Ribonucleotide reductase (RNR) is the enzyme critically responsible for the production of the 5'-deoxynucleoside-triphosphates (dNTPs), the direct precursors for DNA synthesis. The dNTP levels are tightly controlled to permit high efficiency and fidelity of DNA synthesis. Much of this control occurs at the level of the RNR by feedback processes, but a detailed understanding of these mechanisms is still lacking. Using a genetic approach in the bacterium Escherichia coli, a paradigm for the class Ia RNRs, we isolated 23 novel RNR mutants displaying elevated mutation rates along with altered dNTP levels. The responsible amino-acid substitutions in RNR reside in three different regions: (i) the (d)ATP-binding activity domain, (ii) a novel region in the small subunit adjacent to the activity domain, and (iii) the dNTP-binding specificity site, several of which are associated with different dNTP pool alterations and different mutational outcomes. These mutants provide new insight into the precise mechanisms by which RNR is regulated and how dNTP pool disturbances resulting from defects in RNR can lead to increased mutation.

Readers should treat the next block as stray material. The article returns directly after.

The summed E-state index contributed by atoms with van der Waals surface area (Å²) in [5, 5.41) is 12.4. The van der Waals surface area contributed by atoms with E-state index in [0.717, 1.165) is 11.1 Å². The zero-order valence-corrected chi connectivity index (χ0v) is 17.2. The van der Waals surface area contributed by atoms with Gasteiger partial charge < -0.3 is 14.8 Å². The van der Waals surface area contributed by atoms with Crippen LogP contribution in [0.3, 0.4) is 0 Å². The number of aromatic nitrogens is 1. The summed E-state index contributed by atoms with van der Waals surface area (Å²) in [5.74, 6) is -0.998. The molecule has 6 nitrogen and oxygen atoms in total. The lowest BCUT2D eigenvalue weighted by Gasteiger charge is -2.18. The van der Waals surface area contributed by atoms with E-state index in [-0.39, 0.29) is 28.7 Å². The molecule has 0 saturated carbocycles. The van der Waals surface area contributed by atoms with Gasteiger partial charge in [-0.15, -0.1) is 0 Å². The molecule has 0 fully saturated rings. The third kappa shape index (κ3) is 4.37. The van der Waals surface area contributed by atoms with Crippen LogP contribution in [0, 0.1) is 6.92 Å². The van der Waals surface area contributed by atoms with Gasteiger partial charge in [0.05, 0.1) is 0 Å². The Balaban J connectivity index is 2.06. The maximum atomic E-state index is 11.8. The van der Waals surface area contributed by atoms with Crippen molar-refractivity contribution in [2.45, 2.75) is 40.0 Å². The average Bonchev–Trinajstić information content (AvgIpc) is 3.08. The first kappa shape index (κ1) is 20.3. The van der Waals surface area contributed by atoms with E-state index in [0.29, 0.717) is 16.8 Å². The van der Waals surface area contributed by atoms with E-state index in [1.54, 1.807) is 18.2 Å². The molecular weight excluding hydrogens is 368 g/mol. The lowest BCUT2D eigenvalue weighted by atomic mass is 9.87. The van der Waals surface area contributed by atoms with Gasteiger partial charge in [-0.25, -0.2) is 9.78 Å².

Published by Elsevier B.V.